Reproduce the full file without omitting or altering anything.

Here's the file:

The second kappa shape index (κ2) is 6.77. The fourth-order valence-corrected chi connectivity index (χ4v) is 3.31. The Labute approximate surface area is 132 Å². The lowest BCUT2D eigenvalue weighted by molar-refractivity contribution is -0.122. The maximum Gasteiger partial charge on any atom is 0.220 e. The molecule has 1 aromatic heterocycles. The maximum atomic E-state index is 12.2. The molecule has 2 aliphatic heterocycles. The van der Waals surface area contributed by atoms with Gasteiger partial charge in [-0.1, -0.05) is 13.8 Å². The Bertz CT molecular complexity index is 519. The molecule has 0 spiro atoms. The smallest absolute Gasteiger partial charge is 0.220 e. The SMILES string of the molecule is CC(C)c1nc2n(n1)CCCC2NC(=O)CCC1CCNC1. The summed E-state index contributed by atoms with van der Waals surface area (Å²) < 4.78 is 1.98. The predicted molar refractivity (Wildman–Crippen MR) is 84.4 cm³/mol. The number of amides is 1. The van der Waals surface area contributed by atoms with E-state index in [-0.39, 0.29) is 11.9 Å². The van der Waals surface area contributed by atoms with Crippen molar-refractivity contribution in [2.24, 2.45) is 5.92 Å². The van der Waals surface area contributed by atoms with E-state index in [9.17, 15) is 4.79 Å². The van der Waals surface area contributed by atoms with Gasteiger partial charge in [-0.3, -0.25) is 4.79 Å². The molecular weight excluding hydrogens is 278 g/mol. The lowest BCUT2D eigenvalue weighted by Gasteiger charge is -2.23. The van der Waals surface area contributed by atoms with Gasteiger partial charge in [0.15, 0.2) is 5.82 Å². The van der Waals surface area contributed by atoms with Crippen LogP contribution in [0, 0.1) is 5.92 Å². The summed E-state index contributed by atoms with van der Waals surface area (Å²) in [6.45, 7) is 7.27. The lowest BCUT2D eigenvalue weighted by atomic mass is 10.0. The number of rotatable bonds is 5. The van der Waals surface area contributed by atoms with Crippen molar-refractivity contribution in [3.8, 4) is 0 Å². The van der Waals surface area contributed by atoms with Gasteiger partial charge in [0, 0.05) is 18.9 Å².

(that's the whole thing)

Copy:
The second kappa shape index (κ2) is 6.77. The fourth-order valence-corrected chi connectivity index (χ4v) is 3.31. The Labute approximate surface area is 132 Å². The lowest BCUT2D eigenvalue weighted by molar-refractivity contribution is -0.122. The maximum Gasteiger partial charge on any atom is 0.220 e. The molecule has 1 aromatic heterocycles. The maximum atomic E-state index is 12.2. The molecule has 2 aliphatic heterocycles. The van der Waals surface area contributed by atoms with Gasteiger partial charge in [-0.1, -0.05) is 13.8 Å². The Bertz CT molecular complexity index is 519. The molecule has 0 spiro atoms. The smallest absolute Gasteiger partial charge is 0.220 e. The SMILES string of the molecule is CC(C)c1nc2n(n1)CCCC2NC(=O)CCC1CCNC1. The summed E-state index contributed by atoms with van der Waals surface area (Å²) < 4.78 is 1.98. The predicted molar refractivity (Wildman–Crippen MR) is 84.4 cm³/mol. The number of amides is 1. The van der Waals surface area contributed by atoms with E-state index in [-0.39, 0.29) is 11.9 Å². The van der Waals surface area contributed by atoms with Crippen molar-refractivity contribution in [2.24, 2.45) is 5.92 Å². The van der Waals surface area contributed by atoms with E-state index in [9.17, 15) is 4.79 Å². The van der Waals surface area contributed by atoms with Gasteiger partial charge in [-0.3, -0.25) is 4.79 Å². The molecular weight excluding hydrogens is 278 g/mol. The lowest BCUT2D eigenvalue weighted by Gasteiger charge is -2.23. The van der Waals surface area contributed by atoms with Gasteiger partial charge in [0.15, 0.2) is 5.82 Å². The van der Waals surface area contributed by atoms with Crippen LogP contribution in [0, 0.1) is 5.92 Å². The summed E-state index contributed by atoms with van der Waals surface area (Å²) in [6.45, 7) is 7.27. The lowest BCUT2D eigenvalue weighted by atomic mass is 10.0. The number of rotatable bonds is 5. The van der Waals surface area contributed by atoms with Crippen molar-refractivity contribution in [3.8, 4) is 0 Å². The van der Waals surface area contributed by atoms with Gasteiger partial charge in [0, 0.05) is 18.9 Å².